An Easy Way to Test against Multiple Versions of IE…

Most web developers have felt the pain of having to test their webapp in N different browsers (and having to work around the quirks in each).

I just spent the better part of the afternoon testing some fluid resize logic in IE7, Chrome and Firefox. I got everything working between those three, but I knew IE6 was probably going to bite me. I only have IE7 installed locally, so I was kind of resigned to testing it later, from a separate machine.

Then a friend pointed me at the following utility which will let you run multiple prior versions of IE, side by side with your existing IE7. Its a breeze to install and works great. You can actually have IE6 and IE7 up at the same time (sweet!).

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A 1 minute overview of JSON

JSON is (for the most part) perfectly legal JavaScript syntax, that has been around for quite a while. Think of it as shortcut literal syntax for quickly building a JavaScript object graph.

  • Every Object in JavaScript is an associative array (think Map in Java, a set of key -> value pairs).
  • In JavaScript, the curly braces {} are shorthand for “new Object()”
  • In JavaScript, the square brackets [] are shorthand for “new Array()”

So the following two snippets will build the exact same JS Object graph :

      // In JSON syntax 
      var contact = {
         'name': {
            'first': 'Lance',
            'last': 'Hankins'
         },
         'phone': {
            'mobile': '214.555.5555',
            'work': '972.555.5555'
         },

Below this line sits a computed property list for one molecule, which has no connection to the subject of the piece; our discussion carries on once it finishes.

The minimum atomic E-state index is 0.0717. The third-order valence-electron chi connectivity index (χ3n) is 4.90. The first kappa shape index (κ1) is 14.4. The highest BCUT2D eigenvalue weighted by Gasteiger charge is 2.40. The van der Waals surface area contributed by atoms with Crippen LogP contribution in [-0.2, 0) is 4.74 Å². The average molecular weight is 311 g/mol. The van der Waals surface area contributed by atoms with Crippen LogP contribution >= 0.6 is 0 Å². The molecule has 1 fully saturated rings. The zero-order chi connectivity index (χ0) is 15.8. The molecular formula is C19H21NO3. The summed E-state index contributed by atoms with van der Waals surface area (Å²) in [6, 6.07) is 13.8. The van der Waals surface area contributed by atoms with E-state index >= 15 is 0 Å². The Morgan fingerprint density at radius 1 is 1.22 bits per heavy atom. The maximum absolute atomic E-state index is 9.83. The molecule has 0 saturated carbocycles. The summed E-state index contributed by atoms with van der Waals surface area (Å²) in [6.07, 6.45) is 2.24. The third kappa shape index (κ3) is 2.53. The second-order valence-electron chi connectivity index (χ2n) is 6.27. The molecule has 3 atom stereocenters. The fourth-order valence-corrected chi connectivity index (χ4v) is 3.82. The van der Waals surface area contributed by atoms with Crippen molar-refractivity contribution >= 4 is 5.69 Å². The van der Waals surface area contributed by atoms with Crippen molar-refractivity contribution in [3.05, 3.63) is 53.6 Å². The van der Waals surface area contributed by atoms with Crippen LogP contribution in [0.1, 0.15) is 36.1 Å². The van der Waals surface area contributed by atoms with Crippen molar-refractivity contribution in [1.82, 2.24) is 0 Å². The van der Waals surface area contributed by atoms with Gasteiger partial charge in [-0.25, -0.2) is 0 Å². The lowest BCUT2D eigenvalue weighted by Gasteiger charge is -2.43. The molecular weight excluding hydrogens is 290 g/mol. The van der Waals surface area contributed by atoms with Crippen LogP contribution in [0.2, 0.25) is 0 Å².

'email':  {
            'work':'lhankins@work.com',
            'personal':'lhankins.hankins@home.com'
         }
      };

A non-JSON equivalent :

      // The more traditional NON-JSON way to do the same thing :
      var contact2 = new Object();

      contact2.name = new Object();
      contact2.name.first = 'Lance';
      contact2.name.last = 'Hankins';

      contact2.phone = new Object();
      contact2.phone.mobile = '214.555.5555';
      contact2.phone.work = '972.555.5555';

      contact2.email = new Object();
      contact2.email.work = 'lhankins@work.com';
      contact2.email.personal = 'lance.hankins@home.com';

Since JSON is so good at letting you concisely describe an object graph (hierarchical data), its often a great choice as the output format for server side responses to AJAX calls. On the client side, you can simply “eval” the response text to create the resultant JS object graph.

Here’s another link which also describes JSON in a concise form – and has a funny picture 🙂 Also, this post describes some of the exception cases where JSON is not actually legal JS (JS is a little more restrictive on the allowed characters for property names).

Subtle Difference Between JavaScript Evaluation in IE vs. Firefox…

I came across an annoying difference between the way IE and Firefox interpret JavaScript array lengths. Consider the following snippet:


var a1 = [1,2,3,4];
var a2 = [1,2,3,4,];

alert("a1.length = [" + a1.length + "], a2.length = [" + a2.length + "]");

So basically the only difference between a1 and a2 is that a2 has a trailing comma at the end of the array initializer (legal in both Java and JavaScript). Anyway, in Firefox, the lengths of these two arrays are the same (as I would expect), the alert evaluates to :

a1.length = [4], a2.length = [4]

In IE, however, the lengths are different (it actually increases the size of the array for the trailing comma – <sigh>)

a1.length = [4], a2.length = [5]

Grrrrr…